U.S. Army: 95% of Brigade Combat Teams Unprepared to Fight Immediately

PUL-E ALAM, AFGHANISTAN - MARCH 30: SPC Jack Birge (L) from Lavaca, Arkansas, PFC Marvin Rodriguez (C) from Reisterstown, Maryland and SGT Douglas Carroll from Alma, Georgia with the U.S. Army's 2nd Battalion 87th Infantry Regiment, 3rd Brigade Combat Team, 10th Mountain Division patrol across barren foothills outside of Forward …
Scott Olson/Getty Images

WASHINGTON — Only three of the 58 U.S. Army Brigade Combat Teams (BCTs) are capable of immediately joining the fight in the event of a major conflict, Gen. Daniel Allyn, vice chief of staff of the Army, told lawmakers.

According to the general, about one-third of the 58 BCTs in the Army, the largest U.S. military branch, are deemed ready, but “only three” of those “could be called upon to fight tonight in the event of a crisis.”

The rest would require about 30 days to prepare. That means only about five percent of brigade combat teams are ready to engage in immediate combat in the event of a major conflict.

Gen. Allyn also warned that only one-fourth of the Army’s Combat Aviation Brigades and half our the branch’s Division Headquarters are ready to carry out their duties, noting that due to budget cuts and constraints the soldiers can only do what the country requires of them while assuming “high risk.”

He revealed:

In total, only about 2/3 of the Army’s initial critical formations — the formations we would need at the outset of a major conflict — are at acceptable levels of readiness to conduct sustained ground combat in a full spectrum environment against a highly lethal hybrid threat or near-peer adversary. Stated more strategically, based on current readiness levels, the Army can only accomplish Defense Planning Guidance Requirements at high military risk.

Gen. Allyn’s comments came during a House Armed Services Committee hearing Tuesday focused on the state of the U.S. armed forces.

He explained:

When we say fight tonight that means that unit needs no additional people, no additional training, and no additional equipment and that is where we’re at today. And those we say are ready — the [estimated] one third of our forces that are ready — require somewhere in the range of 30 days to ensure that they have everything they need to meet the demands of immediate combat.

“You’re kind of hoping an enemy would be accommodating and give us the 30 days so that we can be ready,” noted Rep. Mac Thornberry, chairman of the House armed services panel.

As it stands now, the U.S. Army risks a belated response to a major crisis, warned the Army general.

Referring to readiness, he testified:

Basically what it comes down to is the term… from Gen. [Douglas]  McArthur “We would be too late to need.” Our soldiers will arrive to late. Our units will require too much time to close the equipping and manning and training gaps. And as you highlighted “hope” is not a method and we cannot count on the enemy providing us that window of opportunity to close those those gaps. The end result is excessive casualties both to innocent civilians and to our forces…”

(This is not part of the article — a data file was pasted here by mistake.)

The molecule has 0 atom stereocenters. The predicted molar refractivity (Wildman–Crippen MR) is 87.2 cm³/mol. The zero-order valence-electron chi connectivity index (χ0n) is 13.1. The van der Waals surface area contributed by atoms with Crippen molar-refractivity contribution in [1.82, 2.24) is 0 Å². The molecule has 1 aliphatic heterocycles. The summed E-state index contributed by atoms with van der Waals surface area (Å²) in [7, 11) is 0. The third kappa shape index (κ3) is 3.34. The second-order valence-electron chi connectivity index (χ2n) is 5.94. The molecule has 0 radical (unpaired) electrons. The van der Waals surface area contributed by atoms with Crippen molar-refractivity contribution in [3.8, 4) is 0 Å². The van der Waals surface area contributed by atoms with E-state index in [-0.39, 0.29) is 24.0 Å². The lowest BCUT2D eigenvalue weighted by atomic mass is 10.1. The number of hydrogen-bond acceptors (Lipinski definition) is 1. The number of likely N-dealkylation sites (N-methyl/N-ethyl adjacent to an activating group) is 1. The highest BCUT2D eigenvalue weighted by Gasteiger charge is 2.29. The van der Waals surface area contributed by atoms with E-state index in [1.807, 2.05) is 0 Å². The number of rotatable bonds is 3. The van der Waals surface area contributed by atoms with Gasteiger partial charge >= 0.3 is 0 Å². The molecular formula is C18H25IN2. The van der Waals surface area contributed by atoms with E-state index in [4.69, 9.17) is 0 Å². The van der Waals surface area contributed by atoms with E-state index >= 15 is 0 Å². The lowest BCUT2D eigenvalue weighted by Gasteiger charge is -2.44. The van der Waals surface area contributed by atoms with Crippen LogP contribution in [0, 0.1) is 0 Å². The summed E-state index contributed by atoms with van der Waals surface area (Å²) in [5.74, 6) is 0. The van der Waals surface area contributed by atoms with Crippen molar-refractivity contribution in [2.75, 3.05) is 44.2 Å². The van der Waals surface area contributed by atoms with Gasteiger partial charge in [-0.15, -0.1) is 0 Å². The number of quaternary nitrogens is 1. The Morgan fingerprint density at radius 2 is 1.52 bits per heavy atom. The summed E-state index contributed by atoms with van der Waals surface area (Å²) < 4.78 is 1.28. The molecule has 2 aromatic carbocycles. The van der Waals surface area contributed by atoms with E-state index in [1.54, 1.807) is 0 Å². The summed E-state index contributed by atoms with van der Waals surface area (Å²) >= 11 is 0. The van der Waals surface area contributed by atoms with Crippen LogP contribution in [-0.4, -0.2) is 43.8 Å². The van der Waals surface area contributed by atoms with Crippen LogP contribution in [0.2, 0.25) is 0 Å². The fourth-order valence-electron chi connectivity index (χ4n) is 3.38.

Budget cuts and policy decisions have decimated the U.S. military, both in terms of manpower, equipment, and, most importantly, readiness, according to the high-ranking officials from the various branches, including Gen. Allyn, who testified Tuesday.

“To meet the demands of today’s unstable global security environment and maintain the trust placed in us by the American people, our Army requires sustained, long-term, and predictable funding,” declared Army Gen. Allyn. “Absent additional legislation, the caps set by the Budget Control Act of 2011 [also known as sequestration] will return in FY18, forcing the Army to once again draw down end strength, reduce funding for readiness, and increase the risk of sending under-trained and poorly equipped Soldiers into harm’s way – a preventable risk our Nation must not accept.”

President Donald Trump’s administration and the Republican-controlled Congress have vowed to rebuild and expand the U.S. military after years of reductions.

U.S. Army manpower levels stand at their lowest since before World War II.

Moreover, Adm. William Moran, vice chief of naval operations, said the “Navy is smaller today than it has been in the last 99 years.”

He confirmed that more than half (53 percent) of all Navy aircraft cannot fly primarily due to a lack of funding. The 53 percent figure “represents about twice the historic norm,” notes Defense News.

Gen. Stephen Wilson, vice chief of staff of the Air Force, testified that his branch is the smallest it has ever been.

The U.S. Air Force has become the “smallest, oldest equipped, and least ready in its history,” the Air Force general told lawmakers.

Gen. Glenn Walters, assistant commandant of the Marine Corps, told lawmakers that, under the current funding levels, U.S. Marines are expected to “experience increasingly significant challenges to the institutional readiness required to deter aggression and, when necessary, fight and win our Nation’s battle.”

Furthermore, he noted, “Approximately 80% of our aviation units lack the minimum number of ready basic aircraft (RBA) for training, and we are significantly short ready aircraft for wartime requirements.”


Please let us know if you're having issues with commenting.